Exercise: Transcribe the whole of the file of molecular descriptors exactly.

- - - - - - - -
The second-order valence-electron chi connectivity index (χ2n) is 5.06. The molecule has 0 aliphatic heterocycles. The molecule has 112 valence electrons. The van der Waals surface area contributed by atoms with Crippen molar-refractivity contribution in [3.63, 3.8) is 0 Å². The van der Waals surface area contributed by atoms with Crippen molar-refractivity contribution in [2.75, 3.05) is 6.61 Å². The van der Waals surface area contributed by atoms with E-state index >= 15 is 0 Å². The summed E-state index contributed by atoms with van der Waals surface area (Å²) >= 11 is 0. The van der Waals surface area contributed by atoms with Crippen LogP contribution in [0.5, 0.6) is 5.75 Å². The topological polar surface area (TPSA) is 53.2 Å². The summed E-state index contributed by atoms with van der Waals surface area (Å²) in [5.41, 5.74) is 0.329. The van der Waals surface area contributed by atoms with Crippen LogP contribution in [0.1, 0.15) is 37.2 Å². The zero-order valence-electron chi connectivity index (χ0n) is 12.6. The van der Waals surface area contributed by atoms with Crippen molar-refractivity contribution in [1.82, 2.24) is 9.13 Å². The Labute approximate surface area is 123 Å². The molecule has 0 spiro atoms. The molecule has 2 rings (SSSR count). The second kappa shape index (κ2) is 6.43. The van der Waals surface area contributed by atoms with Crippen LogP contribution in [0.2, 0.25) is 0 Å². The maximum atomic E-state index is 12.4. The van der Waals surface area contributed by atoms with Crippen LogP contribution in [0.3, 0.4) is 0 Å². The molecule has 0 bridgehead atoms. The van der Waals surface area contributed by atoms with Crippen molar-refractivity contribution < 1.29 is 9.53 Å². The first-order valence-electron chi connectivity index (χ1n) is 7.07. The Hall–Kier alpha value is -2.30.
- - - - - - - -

The second-order valence-electron chi connectivity index (χ2n) is 5.06. The molecule has 0 aliphatic heterocycles. The molecule has 112 valence electrons. The van der Waals surface area contributed by atoms with Crippen molar-refractivity contribution in [3.63, 3.8) is 0 Å². The van der Waals surface area contributed by atoms with Crippen molar-refractivity contribution in [2.75, 3.05) is 6.61 Å². The van der Waals surface area contributed by atoms with E-state index >= 15 is 0 Å². The summed E-state index contributed by atoms with van der Waals surface area (Å²) >= 11 is 0. The van der Waals surface area contributed by atoms with Crippen LogP contribution in [0.5, 0.6) is 5.75 Å². The topological polar surface area (TPSA) is 53.2 Å². The summed E-state index contributed by atoms with van der Waals surface area (Å²) in [5.41, 5.74) is 0.329. The van der Waals surface area contributed by atoms with Crippen LogP contribution in [0.1, 0.15) is 37.2 Å². The zero-order valence-electron chi connectivity index (χ0n) is 12.6. The van der Waals surface area contributed by atoms with Crippen molar-refractivity contribution in [1.82, 2.24) is 9.13 Å². The Labute approximate surface area is 123 Å². The molecule has 0 spiro atoms. The molecule has 2 rings (SSSR count). The second kappa shape index (κ2) is 6.43. The van der Waals surface area contributed by atoms with Crippen LogP contribution in [0.2, 0.25) is 0 Å². The maximum atomic E-state index is 12.4. The van der Waals surface area contributed by atoms with Crippen LogP contribution in [0.3, 0.4) is 0 Å². The molecule has 0 bridgehead atoms. The van der Waals surface area contributed by atoms with Crippen molar-refractivity contribution < 1.29 is 9.53 Å². The first-order valence-electron chi connectivity index (χ1n) is 7.07. The Hall–Kier alpha value is -2.30.